Sony and Memnon Archiving Services announce partnership
Sony has announced a partnership with Memnon Archiving Services, a leading digital preservation provider responsible for digitising, restoring and preserving more than two million hours of audio-visual archives for numerous cultural institutions and broadcasters around the world.Sony’s Media Lifecycle Services and Memnon will jointly offer their technology and industrial workflow proficiency and experience to customers, based upon their combined expertise of delivering large-scale digital preservation projects involving audio, video and film content. Memnon’s customers include Danish Radio, the British Library, Bibliothèque Nationale de France and Indiana University, while Sony digitally converts and distributes over 150 million files for organisations such as BBC Worlwide and Sony Pictures Entertainment
Source: On Screen Asia
Why storage isn’t a dead zone of innovation
Most people who miss Storage Visions (SV) which is held just before CES (Consumer Electronics Show) say storage isn’t as sexy as a wearable or connected car … pity.
SV covered my favorite subjects — storage and M&E (Media & Entertainment)
Two of the sessions were worlds apart: the professional story tellers and the growing population of independent filmmakers. Both sessions had different views on how our movies, documentaries and shorts are developed, produced, distributed and saved.
In the Pro session, Josef Marc, Archimedia co-founder, spelled out the differences in trends and movements.
Source: Computer Dealer News
Library of Congress Releases Digital Audio of 75 Years of Recordings
When the technological push behind the publishing industry first took off, one of the many great promises about this wave of the literary future was in the ability to record and store great works for all time, protecting our literary history in an indestructible archive. Google’s ambitious digitization project has started on that path to preservation, but the initial release yesterday from the Library of Congress has added even more highly valuable content: digital audio of famous recordings.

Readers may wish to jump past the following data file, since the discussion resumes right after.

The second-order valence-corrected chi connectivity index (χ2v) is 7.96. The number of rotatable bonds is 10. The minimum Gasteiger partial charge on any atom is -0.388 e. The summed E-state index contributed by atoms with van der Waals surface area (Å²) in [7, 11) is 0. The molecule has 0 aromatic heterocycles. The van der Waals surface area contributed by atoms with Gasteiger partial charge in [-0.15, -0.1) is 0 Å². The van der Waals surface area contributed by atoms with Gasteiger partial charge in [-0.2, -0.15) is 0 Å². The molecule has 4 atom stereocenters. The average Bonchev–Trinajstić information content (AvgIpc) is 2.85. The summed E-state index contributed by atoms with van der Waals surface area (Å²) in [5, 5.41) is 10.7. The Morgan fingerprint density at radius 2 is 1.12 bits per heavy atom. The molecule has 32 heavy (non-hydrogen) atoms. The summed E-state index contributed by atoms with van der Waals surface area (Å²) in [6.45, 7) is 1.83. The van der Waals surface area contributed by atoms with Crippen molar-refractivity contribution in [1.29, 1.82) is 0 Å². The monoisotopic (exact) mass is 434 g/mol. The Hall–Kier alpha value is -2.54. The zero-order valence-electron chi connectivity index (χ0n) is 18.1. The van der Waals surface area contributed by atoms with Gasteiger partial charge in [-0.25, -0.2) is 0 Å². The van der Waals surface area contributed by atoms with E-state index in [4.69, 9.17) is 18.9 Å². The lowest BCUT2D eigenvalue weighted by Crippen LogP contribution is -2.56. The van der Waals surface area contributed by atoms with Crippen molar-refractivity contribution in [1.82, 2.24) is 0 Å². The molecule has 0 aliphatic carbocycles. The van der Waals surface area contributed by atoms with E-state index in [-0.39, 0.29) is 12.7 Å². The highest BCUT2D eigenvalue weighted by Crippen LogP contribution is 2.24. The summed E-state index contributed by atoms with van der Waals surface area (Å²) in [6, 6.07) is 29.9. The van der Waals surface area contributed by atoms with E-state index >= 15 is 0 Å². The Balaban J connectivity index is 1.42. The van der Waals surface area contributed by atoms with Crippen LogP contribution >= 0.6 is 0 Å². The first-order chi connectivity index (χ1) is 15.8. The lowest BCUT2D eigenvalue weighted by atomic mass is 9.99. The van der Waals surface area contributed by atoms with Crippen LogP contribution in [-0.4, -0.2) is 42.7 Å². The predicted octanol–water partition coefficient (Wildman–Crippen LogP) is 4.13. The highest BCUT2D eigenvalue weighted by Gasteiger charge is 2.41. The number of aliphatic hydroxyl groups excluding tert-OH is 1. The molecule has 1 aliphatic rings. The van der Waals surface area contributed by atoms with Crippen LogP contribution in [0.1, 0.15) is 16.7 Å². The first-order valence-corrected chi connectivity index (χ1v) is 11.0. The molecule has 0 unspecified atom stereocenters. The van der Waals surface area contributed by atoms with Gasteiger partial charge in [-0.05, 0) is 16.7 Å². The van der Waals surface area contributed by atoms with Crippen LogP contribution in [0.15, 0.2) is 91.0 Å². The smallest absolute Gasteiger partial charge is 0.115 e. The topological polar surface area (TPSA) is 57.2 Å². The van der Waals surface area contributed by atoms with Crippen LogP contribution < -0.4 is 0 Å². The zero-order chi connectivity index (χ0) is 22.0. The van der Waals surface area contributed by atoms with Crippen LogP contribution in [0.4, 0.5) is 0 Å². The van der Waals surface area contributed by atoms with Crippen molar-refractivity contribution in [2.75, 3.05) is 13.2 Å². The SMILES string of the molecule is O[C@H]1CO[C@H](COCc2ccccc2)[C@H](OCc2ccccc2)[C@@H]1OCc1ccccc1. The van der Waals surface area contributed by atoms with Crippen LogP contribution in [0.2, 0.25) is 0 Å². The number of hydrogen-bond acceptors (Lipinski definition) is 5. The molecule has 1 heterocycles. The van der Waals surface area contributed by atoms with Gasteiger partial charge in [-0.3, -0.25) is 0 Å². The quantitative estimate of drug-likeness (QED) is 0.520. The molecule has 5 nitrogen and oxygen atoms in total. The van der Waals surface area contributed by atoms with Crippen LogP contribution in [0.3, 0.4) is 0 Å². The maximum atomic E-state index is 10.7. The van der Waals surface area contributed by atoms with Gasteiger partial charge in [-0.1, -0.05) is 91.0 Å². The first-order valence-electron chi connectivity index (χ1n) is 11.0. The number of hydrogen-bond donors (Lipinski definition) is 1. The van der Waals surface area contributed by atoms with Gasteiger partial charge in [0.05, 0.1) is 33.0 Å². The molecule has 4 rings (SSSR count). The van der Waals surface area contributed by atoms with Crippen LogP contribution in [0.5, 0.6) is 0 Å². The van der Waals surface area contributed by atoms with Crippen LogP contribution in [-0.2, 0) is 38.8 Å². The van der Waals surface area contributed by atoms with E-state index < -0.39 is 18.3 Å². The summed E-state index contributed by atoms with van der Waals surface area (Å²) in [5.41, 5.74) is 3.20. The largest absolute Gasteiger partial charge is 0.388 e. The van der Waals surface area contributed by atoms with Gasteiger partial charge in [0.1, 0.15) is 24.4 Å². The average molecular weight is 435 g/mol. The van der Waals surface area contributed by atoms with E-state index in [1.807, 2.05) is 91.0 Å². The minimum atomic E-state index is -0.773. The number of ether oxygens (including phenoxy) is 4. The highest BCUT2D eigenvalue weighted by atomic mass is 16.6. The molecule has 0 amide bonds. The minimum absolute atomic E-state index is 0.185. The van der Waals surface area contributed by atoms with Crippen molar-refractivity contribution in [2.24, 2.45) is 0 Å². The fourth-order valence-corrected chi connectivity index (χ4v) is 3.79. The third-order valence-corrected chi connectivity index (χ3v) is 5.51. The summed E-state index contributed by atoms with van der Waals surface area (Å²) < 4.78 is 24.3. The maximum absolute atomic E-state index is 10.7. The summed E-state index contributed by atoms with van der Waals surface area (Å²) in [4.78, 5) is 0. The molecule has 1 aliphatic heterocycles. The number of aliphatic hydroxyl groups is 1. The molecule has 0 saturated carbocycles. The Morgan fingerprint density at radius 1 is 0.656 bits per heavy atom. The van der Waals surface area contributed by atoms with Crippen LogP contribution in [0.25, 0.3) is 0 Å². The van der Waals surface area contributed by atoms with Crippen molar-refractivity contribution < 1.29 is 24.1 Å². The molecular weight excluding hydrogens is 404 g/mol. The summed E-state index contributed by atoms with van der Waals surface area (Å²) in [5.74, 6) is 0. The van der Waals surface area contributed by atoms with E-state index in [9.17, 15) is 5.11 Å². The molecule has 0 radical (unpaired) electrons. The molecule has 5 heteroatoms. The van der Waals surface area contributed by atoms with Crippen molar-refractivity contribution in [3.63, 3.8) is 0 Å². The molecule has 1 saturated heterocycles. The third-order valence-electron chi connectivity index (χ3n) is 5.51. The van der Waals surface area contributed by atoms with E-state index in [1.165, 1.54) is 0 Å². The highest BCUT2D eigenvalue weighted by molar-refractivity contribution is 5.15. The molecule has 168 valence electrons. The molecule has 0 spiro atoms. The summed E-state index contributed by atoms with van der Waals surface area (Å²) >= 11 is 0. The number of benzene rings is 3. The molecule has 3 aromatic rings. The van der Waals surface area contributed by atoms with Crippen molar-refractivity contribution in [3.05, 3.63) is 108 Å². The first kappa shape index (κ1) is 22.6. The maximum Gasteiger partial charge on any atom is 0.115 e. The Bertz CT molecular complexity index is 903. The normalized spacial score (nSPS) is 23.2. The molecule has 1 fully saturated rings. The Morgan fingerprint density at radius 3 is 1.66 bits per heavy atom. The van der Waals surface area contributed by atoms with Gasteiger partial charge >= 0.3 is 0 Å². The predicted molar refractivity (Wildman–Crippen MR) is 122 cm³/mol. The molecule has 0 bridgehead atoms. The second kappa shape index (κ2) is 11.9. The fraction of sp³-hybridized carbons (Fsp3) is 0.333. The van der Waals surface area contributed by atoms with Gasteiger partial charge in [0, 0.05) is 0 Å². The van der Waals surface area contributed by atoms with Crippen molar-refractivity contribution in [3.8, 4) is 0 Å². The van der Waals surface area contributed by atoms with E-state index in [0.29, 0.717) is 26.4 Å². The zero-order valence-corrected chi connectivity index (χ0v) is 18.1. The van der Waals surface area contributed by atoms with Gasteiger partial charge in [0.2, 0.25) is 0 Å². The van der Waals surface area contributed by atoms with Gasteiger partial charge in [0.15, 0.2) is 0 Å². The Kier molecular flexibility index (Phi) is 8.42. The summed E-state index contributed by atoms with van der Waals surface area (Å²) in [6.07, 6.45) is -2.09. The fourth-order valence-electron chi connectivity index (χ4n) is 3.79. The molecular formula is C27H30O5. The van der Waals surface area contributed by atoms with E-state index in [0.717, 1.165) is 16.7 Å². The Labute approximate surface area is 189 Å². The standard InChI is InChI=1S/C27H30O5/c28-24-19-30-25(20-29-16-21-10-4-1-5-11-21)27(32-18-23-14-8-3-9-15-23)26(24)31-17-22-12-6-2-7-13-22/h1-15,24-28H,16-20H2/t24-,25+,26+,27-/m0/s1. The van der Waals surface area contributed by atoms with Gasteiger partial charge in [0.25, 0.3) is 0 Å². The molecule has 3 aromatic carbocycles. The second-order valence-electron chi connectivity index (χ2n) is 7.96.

The digital audio, which includes recordings of poetry, speaking engagements at the LoC, and audio sessions in the LoC’s own Jefferson Building recording studio, often features the authors themselves in the recordings, reading from their own works. The archived content was originally captured on magnetic tape, but thanks to the digitization, the content is now being released from remote streaming access. Of the proposed 2,000 works that will undergo this preservation process, the first fifty are now available and an additional five recordings per month are planned.
Source: Goode Reader
BT selects Preservica for digital preservation of unique historical collections dating back to the birth of telecommunications.
Preservica, part of the Tessella group, and a world leader in digital preservation technology, research and consulting, is pleased to announce that British Telecommunications plc (BT) has chosen Preservica Enterprise Edition as the trusted digital repository for the unique and extensive collections held by BT Archives of photographs, documents, films, digitised phone books, correspondence and other public records dating back to1846. The collection includes hundreds of thousands of digitised and born-digital objects across tens of Terabytes of storage.
BT, the world’s oldest telecommunications company and one of the world’s leading providers of communications services, has made a public commitment to preserve and make accessible its heritage and Britain’s pioneering telecommunications history on behalf of the nation. The BT Archives collections are recognized by UNESCO and Arts Council England as a vital part of the UK’s national cultural and artistic heritage. The digital collections include: films dating back to the 1930s; a near complete set of digitised phone books from 1880 to 1984; documents relating to the foundation in 1846 of the Electric Telegraph company, BT’s ultimate ancestor company and the world’s first national telecoms network provider; tens of thousands of historical images including streets scenes dating back to the mid nineteenth century; hundreds of policy files dating to the 1840s on all aspects of UK and international telecoms services by BT and its predecessors; and other public records produced before the privatisation of BT which are held under the Public Records Acts.
Source: Street Insider
The Entertainment Software Association (ESA) and Electronic Frontier Foundation (EFF) are embroiled in a dispute over preservation of older video games and the use of modified consoles for research.
The EFF is seeking an exemption from section 1201 of the Digital Millennium Copyright Act’s anti-circumvention provisions, stating that it hampers research and causes problems for player communities, museums, archives and researchers. Section 1201 of the Act prevents modification of games to keep them playable after their servers are shut down.
See Also: EFF Lambasts ESA for Hindering Video Game Preservation Efforts (e Commerce Times)